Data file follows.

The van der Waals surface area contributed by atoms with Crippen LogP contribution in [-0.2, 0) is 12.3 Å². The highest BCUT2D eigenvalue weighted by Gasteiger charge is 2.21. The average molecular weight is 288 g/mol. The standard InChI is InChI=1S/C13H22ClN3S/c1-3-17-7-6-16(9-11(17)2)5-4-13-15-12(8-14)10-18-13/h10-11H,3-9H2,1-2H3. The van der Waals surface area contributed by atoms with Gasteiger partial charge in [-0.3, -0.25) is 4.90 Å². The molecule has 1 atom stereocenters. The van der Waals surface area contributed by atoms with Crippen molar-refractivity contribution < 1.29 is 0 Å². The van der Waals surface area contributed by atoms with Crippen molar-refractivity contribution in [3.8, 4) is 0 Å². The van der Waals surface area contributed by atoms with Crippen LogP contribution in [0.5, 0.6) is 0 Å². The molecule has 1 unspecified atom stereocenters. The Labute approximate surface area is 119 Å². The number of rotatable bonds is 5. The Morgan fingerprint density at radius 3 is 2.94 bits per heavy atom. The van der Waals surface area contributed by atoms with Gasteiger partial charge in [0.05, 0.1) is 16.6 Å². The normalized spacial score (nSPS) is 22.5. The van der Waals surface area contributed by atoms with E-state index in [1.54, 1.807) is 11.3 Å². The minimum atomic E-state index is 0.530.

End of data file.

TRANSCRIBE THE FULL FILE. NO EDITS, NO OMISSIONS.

The van der Waals surface area contributed by atoms with Crippen LogP contribution in [-0.2, 0) is 12.3 Å². The highest BCUT2D eigenvalue weighted by Gasteiger charge is 2.21. The average molecular weight is 288 g/mol. The standard InChI is InChI=1S/C13H22ClN3S/c1-3-17-7-6-16(9-11(17)2)5-4-13-15-12(8-14)10-18-13/h10-11H,3-9H2,1-2H3. The van der Waals surface area contributed by atoms with Gasteiger partial charge in [-0.3, -0.25) is 4.90 Å². The molecule has 1 atom stereocenters. The van der Waals surface area contributed by atoms with Crippen molar-refractivity contribution < 1.29 is 0 Å². The van der Waals surface area contributed by atoms with Crippen molar-refractivity contribution in [3.8, 4) is 0 Å². The van der Waals surface area contributed by atoms with Crippen LogP contribution in [0.5, 0.6) is 0 Å². The molecule has 1 unspecified atom stereocenters. The Labute approximate surface area is 119 Å². The number of rotatable bonds is 5. The Morgan fingerprint density at radius 3 is 2.94 bits per heavy atom. The van der Waals surface area contributed by atoms with Gasteiger partial charge in [0.05, 0.1) is 16.6 Å². The normalized spacial score (nSPS) is 22.5. The van der Waals surface area contributed by atoms with E-state index in [1.54, 1.807) is 11.3 Å². The minimum atomic E-state index is 0.530.